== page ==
Saturday Art: Books and Movies
Over the last few weeks, I have been doing Saturday Art posts based on movies that I enjoy watching over and over. Many of these movies originated as books. Sometimes great books can lead to great movies but the reality is, this is actually fairly rare (in my not so very humble opinion). Oh yeah, there’s Gone With the Wind, The Godfather, or One Flew Over the Cuckoo’s Nest. But the more likely result is the standard line “the movie is OK but the book is better.”
Dashiell Hammett wrote The Thin Man and The Maltese Falcon and as good as the movies are, the written words are that much better. Raymond Chandler and The Big Sleep and Farewell, My Lovely the same thing.
Books from most all genres wind up being made into movies. Looking back at movies from the ’30s, ’40s, and ’50s there are a lot of historical novels that make it to the big screen. Samuel Shellabarger had his books Captain from Castile and Prince of Foxes both hit the movies, both starring Tyrone Power. Power also starred in the movie version of The Black Rose by Thomas B Costain. However the film adaptation of another Costain book, The Silver Chalice, was so bad that Paul Newman took out an ad before it was shown on TV, asking that folks not watch it.
Books and plays by authors from 16th, 17th, 18th, and 19th centuries are always fair game for the movies. There have been many film adaptations of Shakespeare, some good; some not so good. Charles Dickens novels of course, with Great Expectations and A Christmas Carol at the top of the list. Alexandre Dumas’s The Three Musketeers and The Count of Monte Cristo have both been made into movies multiple times. Sir Walter Scott’s Ivanhoe is one of the few books that I first read after having first seen the movie (along with Ben Hur).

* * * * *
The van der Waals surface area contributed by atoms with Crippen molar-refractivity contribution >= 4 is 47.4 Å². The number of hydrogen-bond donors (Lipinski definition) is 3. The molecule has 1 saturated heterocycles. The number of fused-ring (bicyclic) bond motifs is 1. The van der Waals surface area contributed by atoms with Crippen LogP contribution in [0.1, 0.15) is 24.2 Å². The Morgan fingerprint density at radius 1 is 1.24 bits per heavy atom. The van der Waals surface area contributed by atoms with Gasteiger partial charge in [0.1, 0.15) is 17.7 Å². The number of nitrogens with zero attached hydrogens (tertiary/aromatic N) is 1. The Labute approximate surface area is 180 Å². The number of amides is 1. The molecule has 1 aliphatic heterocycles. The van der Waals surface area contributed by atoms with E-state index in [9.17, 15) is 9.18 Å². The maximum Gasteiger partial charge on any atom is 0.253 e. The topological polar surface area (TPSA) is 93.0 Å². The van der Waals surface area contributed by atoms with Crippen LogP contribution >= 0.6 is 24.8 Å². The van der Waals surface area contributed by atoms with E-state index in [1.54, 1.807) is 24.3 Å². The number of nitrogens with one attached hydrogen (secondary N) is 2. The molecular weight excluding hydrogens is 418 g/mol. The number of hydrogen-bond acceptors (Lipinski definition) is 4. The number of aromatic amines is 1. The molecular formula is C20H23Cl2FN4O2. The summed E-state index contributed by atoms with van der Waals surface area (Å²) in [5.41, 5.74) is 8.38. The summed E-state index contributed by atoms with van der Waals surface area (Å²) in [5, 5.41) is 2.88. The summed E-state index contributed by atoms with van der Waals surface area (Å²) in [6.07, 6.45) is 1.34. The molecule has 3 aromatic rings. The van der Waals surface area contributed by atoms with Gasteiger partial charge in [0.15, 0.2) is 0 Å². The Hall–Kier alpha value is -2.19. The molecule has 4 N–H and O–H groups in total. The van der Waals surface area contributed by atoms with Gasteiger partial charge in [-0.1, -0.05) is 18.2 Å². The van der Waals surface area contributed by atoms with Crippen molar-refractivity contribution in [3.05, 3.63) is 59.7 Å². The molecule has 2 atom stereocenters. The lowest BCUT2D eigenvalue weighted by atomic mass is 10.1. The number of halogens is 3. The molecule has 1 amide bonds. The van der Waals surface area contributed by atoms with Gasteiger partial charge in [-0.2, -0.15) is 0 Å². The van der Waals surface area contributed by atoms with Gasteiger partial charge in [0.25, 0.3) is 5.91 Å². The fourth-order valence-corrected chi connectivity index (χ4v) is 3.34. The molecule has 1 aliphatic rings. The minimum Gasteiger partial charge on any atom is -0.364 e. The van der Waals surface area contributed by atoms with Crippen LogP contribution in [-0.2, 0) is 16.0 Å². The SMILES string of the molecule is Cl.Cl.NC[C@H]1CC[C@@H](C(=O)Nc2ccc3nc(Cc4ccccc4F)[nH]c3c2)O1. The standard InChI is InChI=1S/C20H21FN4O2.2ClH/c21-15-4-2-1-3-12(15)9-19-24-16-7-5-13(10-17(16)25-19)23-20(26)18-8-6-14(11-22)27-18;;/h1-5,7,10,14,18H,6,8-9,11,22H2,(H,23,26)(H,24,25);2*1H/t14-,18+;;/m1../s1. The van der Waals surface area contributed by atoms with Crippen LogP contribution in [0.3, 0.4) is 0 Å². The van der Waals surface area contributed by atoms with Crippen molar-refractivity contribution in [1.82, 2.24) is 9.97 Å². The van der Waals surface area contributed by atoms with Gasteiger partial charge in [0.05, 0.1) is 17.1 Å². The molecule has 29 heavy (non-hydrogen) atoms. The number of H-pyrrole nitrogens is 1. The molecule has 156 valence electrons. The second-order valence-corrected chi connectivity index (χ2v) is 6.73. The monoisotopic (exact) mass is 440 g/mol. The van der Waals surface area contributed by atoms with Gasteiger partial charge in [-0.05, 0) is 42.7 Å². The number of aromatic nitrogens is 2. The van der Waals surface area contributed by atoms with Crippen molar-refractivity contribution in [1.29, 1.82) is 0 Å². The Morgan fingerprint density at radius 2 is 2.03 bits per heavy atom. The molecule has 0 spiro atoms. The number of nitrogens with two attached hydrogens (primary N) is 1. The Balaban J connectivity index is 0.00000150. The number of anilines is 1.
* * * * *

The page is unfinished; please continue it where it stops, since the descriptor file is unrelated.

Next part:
One of the problems of film adaptations of books is the inability for the films to capture the extent of detail that the books provide. Often in the books, the reader is privy to the characters’ thoughts and it is difficult for many directors and editors to find a way to convey those same thoughts through the pictures and dialog. It is also often difficult for the screen writer/director/editor to stay true to the plot of the original book. One of the most glaring examples of this has been The Natural. We’ll just say the book did not have the Hollywood ending and leave it at that.
Another book to movie where things got changed around quite a bit is a fairly recent one titled A Good Year by Peter Mayle. The movie was a bit of fluff starring Russell Crowe and directed by Ridley Scott and I think the best part of the movie was it got me to read the book just to see what it was supposed to be.
One of the book to movie transitions I’ve always found rather surprising was M*A*S*H. The film actually stayed surprisingly close to the book, leaving out only one major plot point in the transition.
This is just a short listing of the basis for some of the movies I’ve been discussing. Since books and the written word have been a strong part of my life since I was a child, I will be re-vising this topic some more in the coming weeks and covering more of the books to movies.
And because I can: